I am greatly flattered to be invited to deliver the 1998 annual lecture of the Office of Health Economics, partly on account of my distinguished predecessors, but also because this invitation provides an opportunity for a more explicitly historical perspective than is usual on these occasions. This year of the fiftieth anniversary of the National Health Service(NHS) is an especially appropriate opportunity for such an exercise.
Building on the important insights provided by Sir Douglas Black who, in the 1994 OHE Annual Lecture, 1 alluded to the fallibility of the · reorganisation process, in this lecture I would like to turn the historical spotlight on the phenomenon of NHS reorganisation. As Professor Reinhardt reminded us in the 1997 OHE Annual Lecture, growing insecurity about the condition of our health services represents a global problem. He rightly points out that our anxieties stem from the anomalous economic characteristics of our transactions relating to health care, which resolutely refuse to be ordered according to the formulae applied with success to other parts of the economy. According to this account, even the most successful western economies have lapsed into a seemingly permanent malaise about their health care systems. Professor Reinhardt sees confirmation for this malaise in the 'periodic calls for bold reforms that are followed periodically by feeble attempts at reform, only to be followed by further calls for reform'. At any one time, some task force or other is likely to be at work finding its way out of this labyrinth, but on the basis of the record of contemporary history, he understandably expects that these efforts are likely to end in frustration.
For most of the life of the health service, reorganisation has been high on the political agenda. There could be no better reminder of the salience of this issue than the production of the three national White Papers, on NHS reorganisation in England, Scotland, and Wales, by the Labour government, only a few months after its return to office. My main purpose in this lecture is to suggest, however, that the NHS has not always been assisted by the haphazard nature of political intervention over health service reorganisation. I will argue that we are unlikely to extricate ourselves from the dilemmas outlined so compellingly by Professor Reinhardt unless we take steps to elevate decision-making to a higher plane of rationality. On account of its state-funded and unified nature, the NHS is particularly exposed to the vagaries of gratuitous political interference. On the other hand, these same factors offer great prospect of rapid improvement of the entire system if politicians' judgement is exercised using the best available evidence. On the basis of this case study involving the cluster of important policy issues associated with reorganisation, I will offer some tentative suggestions about a possible means to improve the quality of political decision-making about the NHS.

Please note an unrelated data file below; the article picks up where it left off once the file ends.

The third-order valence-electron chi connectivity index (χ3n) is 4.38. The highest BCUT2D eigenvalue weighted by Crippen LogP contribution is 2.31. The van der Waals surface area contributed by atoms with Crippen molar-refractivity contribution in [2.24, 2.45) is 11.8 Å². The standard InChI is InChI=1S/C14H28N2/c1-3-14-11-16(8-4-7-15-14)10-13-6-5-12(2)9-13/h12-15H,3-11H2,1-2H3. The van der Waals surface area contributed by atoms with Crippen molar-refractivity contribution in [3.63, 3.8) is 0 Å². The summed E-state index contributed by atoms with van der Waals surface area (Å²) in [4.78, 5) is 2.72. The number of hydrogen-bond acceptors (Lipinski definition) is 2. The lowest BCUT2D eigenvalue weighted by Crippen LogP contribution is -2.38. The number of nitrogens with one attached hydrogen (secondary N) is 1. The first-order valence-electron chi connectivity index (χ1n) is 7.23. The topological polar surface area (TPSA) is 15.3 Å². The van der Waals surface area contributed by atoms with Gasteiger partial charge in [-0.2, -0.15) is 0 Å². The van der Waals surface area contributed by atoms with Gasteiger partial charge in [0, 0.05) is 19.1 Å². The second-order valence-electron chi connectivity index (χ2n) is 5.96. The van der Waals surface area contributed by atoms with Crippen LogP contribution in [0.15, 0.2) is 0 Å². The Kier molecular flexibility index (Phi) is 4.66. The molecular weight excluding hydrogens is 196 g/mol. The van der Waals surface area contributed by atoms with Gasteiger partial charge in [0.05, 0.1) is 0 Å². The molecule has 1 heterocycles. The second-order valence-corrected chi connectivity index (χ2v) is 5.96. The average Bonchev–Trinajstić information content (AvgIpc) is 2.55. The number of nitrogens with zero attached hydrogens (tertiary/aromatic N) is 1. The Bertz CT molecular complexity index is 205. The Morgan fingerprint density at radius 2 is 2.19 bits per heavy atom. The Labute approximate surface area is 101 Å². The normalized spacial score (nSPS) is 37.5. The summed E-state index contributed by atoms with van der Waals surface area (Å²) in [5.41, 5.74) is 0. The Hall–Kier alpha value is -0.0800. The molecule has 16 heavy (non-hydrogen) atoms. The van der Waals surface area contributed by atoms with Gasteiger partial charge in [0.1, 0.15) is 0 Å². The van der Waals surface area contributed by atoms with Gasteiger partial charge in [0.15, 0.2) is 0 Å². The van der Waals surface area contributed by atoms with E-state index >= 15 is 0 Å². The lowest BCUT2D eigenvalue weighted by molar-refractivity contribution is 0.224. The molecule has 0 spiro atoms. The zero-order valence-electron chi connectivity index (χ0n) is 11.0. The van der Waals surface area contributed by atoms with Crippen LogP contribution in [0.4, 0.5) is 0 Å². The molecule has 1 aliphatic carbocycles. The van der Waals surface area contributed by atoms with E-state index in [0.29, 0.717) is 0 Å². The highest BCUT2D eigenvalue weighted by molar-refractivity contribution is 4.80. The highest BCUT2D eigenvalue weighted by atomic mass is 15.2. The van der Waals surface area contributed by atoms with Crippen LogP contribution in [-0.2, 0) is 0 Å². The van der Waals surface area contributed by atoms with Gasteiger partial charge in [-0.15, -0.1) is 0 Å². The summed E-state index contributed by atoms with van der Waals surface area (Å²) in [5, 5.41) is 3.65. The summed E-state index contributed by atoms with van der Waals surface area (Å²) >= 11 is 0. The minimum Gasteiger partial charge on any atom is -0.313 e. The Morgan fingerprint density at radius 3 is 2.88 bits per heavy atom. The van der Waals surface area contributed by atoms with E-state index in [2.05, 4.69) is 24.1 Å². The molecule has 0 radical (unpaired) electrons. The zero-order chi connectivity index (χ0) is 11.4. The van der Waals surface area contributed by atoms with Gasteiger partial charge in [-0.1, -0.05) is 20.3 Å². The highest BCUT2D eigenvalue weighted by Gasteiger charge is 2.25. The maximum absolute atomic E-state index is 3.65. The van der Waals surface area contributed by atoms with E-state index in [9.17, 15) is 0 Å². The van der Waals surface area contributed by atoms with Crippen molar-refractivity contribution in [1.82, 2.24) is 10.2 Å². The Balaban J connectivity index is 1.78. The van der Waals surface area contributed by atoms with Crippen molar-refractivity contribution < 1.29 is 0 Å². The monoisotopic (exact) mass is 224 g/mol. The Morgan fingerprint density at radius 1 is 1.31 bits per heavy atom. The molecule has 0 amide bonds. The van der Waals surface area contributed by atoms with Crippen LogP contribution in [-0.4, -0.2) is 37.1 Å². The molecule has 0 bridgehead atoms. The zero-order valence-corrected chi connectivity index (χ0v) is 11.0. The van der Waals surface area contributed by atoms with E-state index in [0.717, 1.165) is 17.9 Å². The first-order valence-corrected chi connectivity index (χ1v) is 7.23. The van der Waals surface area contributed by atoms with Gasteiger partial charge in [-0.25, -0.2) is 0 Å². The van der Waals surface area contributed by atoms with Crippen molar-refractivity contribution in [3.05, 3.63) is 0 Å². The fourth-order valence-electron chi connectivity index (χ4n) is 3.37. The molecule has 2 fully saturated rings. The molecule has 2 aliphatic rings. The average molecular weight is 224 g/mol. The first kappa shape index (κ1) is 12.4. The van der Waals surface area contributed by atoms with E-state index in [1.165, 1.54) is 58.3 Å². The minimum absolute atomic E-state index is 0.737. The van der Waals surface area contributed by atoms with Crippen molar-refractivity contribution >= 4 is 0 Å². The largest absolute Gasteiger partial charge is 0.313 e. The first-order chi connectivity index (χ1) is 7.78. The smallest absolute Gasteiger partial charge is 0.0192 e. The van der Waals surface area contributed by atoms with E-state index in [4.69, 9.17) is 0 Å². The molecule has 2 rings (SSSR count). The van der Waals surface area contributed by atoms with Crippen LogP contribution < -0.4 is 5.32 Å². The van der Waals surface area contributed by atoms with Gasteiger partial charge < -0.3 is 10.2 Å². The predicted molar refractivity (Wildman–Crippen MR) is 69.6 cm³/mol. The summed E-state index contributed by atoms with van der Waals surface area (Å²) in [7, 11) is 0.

The basic chronology of change in the UK health care system is self- evidently a story of sharp contrasts, and it presents a major paradox. As comprehensively chronicled in the recent book by Geoffrey Rivett, biomedical research and its technical application represents a cumulative, accelerating and in many respects inspiring record of achievement, which has inevitably fuelled progressively higher levels of aspiration. On the other hand, the translation of these innovations into a viable and effective system of health care has constituted a faltering and accident-prone process. Failure of the health care system to respond to changing demands and expanding aspirations has inevitably produced a high level of anxiety concerning the adequacy of our health service. In this respect the UK is participating in a problem that is shared by the entire western world. For better or worse, the centralised character of our health service and the politicised character of the decision-making process have thrown our problems into sharper relief than in the predominantly decentralised and insurance-based systems prevalent among our neighbours. Since major structural overhauls have featured as one of the predominant responses to particularly acute moments of crisis, I would suggest that evidence concerning reorganisation exercises provides one of the most sensitive indicators of the state of the health care system.
A brief glance at the chronology of reorganisation of health care in Britain confirms the sense of gathering insecurity about the system. Even superficial inspection indicates that the interval between major reorganisations has been progressively diminishing. The administrative system bequeathed by Lloyd George after 1911 persisted for 37 years. Bevan's new health service lasted for 26 years. Even with the correctives introduced in 1982, the Joseph reorganisation, of 1974 survived for only 17 years, while the internal market changes of 1991 are about to be radically altered after only about 7 years. Indeed, the 1990s will have witnessed almost incessant structural change. Historians of the future will recognise this decade as the period of greatest structural instability for health care in Britain in the course of the present century. The optimist will regard this as indicative of a healthy spirit of innovation and progressive problem solving; others will adopt a more pessimistic interpretation, and detect dangers of infinite regress.